Sid runs that Proper Football account on Twitter. Follow him at @sid_lambert for an onslaught of football nostalgia.
The dressing room is silent, save for the familiar hum of last-minute preparation. The noise of tape being stretch, studs tapping on concrete. Only this time it’s different. The air is thick with a tension you’ve not witnessed before.
You’ve given them their instructions. They know the plan. They’ve done it for you for the last two seasons. This rag-tag group of bargain buys, veterans, and wonderkids has somehow gelled together to become the best team in the country.
They’ve overcome the odds at Old Trafford. Hammered the hosts at Highbury. And conquered the Kop End with their fearless flowing football.
But you’ve never seen them like this. For the first time, you wonder if they’ve got it in them. If the occasion is too much.
Outside, the din of a restless Camp Nou grows louder. You’re 90 minutes away from reaching the Champions League Final. A precious single-goal victory from the first leg means you only need a 0–0 to go through. Sweet Jesus, that’s a lot harder than it sounds.
Figo, Kluivert, Rivaldo. This is the best attacking line-up on the planet. They were all smiles during the warm-up. They nodded respectfully in your lads’ direction, like the lions might wink at Christians as they were trotted past the cages into the Roman arena. Then they returned to their repertoire of flicks and tricks, much to the amusement of the baying crowd, ready for the mauling to begin...
Your team has been written off before the whistle sounds. The first leg was a fluke. Your luck runs out tonight—at least that’s what the papers say. There is laughter and joviality in the stands. There is no possibility of defeat. They are here to be entertained. They are here to witness the slaughter.
You can see the boys are rattled.
The studs tap frantically on the floor. Shin pads are adjusted, then readjusted. Waistbands tied. Vaseline is applied furiously into every square centimetre of flesh.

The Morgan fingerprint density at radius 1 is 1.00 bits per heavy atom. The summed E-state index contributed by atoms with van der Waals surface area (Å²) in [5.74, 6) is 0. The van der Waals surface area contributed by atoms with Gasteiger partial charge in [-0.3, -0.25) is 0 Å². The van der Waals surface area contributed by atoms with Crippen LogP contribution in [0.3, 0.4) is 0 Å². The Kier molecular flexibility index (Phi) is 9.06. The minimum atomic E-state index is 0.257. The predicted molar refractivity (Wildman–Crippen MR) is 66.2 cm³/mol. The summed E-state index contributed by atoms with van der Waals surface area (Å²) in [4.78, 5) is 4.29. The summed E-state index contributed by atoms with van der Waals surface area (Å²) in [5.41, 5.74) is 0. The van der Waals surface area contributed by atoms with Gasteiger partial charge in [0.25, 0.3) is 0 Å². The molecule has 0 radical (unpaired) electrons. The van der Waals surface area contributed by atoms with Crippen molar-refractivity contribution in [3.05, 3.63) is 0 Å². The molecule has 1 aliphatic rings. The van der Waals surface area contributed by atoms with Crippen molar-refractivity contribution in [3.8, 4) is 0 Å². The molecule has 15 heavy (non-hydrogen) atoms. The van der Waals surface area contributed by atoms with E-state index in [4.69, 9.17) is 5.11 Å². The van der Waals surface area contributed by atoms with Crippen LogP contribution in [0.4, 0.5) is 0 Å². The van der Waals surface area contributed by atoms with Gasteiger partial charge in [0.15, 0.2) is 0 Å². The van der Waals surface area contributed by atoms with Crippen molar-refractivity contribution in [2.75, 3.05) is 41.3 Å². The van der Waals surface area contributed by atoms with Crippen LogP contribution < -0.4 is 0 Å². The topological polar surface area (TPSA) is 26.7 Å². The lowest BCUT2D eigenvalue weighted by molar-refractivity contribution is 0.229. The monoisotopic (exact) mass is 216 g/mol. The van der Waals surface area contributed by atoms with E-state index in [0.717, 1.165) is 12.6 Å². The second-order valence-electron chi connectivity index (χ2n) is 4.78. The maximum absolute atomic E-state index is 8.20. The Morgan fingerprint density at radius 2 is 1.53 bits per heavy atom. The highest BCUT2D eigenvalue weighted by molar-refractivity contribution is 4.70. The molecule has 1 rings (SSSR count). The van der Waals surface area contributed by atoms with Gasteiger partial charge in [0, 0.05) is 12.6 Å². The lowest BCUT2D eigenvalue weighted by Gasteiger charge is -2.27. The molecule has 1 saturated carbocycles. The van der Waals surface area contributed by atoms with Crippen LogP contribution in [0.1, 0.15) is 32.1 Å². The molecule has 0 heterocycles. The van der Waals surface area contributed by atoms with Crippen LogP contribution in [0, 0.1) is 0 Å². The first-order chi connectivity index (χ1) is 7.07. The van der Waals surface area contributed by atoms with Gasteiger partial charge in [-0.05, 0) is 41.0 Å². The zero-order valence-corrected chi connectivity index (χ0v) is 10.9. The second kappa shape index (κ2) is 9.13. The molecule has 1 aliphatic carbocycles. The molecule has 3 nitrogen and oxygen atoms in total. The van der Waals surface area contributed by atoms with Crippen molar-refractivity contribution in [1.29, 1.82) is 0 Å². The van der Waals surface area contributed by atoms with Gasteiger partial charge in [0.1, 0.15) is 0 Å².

You don’t know what else to say. At moments like this, you look to your captain. As do your players. Eyes flit nervously in his direction. What is he doing? Normally he’s waiting by the door for the bell to sound so he can march down the tunnel, thumping his chest and proudly bearing the crest of his chosen tribe.
Tonight he is on bended knee. Eyes closed, he says a silent prayer.
Do something, Tommy Svindal. They need you.
Almost as if he heard your plea, Tommy stands tall. “I have spoken to Odin,” he says in the broad Norse accent that has stayed with him throughout his years in England.
“Have no fear in your hearts, boys. He awaits us all in Valhalla. I have heard the voices of the Gods. And they are sending you all this message.”
“What is it, Tommy lad?” you ask nervously.
He stares at you intently and then switches his attention to the apprehensive gazes around the room. A murderous smile adorns his face. He spreads his arms wide and inhales a breath so deep and primal it could have originated in the Earth’s core.
“LET’S GET INTO THESE CUUUUUUUUUUUNTS!” he roars.
Back in 1997, English football clubs were still trying their luck in foreign markets, often with mixed results. For every Bergkamp, there was a Boogers. For every Zola, a Silenzi. Scouting was inconsistent at best. Appalling decisions were made on the basis of ten minutes of grainy VHS footage.
Value for money was at a premium. It seemed your best bet on a worthwhile return of investment lay in Scandinavia. Sweden, Norway, and Denmark had performed admirably at major tournaments and, compared with the artistes of Serie A, you could pick up their hardworking artisans for little more than peanuts and a four-pack of Kronenbourg.
That was certainly the case with Tommy Svindal Larsen. In Championship Manager 97/98 the Norwegian was plying his trade with minnows Stabæck in the domestic league. He was a classic blood-and-guts midfielder. You could envisage him walking off after ninety minutes of sheer hell straight into the public house to devour a whole chicken, ale by the gallon.
Compared to the likes of Zidane, Beckham, and Verón, he was deeply unfashionable, and it seemed unthinkable that he could ever mix in their company. But my goodness, he could. From the first game, it was clear that Larsen was a legend in the making. Bone-crunching tackles, defence-splitting passes, lung-busting sprints from box to box. Tommy Svindal had it all.
Despite regularly hitting the hallowed 8.0 average, the game rarely bestowed the same public notoriety on the Norseman that it did on the sexier names. Still, he didn’t need accolades or adulation. Like a young cocker spaniel, all he needed was a ball, a muddy field and a pair of shins to aim at to keep him entertained.
In life, Larsen’s career didn’t quite hit the same dizzy heights as it did on the laptop, though twenty-four caps for his country was indication that the Championship Manager scouts weren’t too far from the mark. He ventured out of his home country only once, for a spell with FC Nurnberg, before returning to familiar fields with his hometown team – the wonderfully named Odd—who he captained until his retirement in 2011.
Twenty-three years as a professional. A lifetime of memories for those who managed him.
Thank you, Tommy. For the carnage and the Coca-Cola Cups. You earned your seat at Odin’s table.
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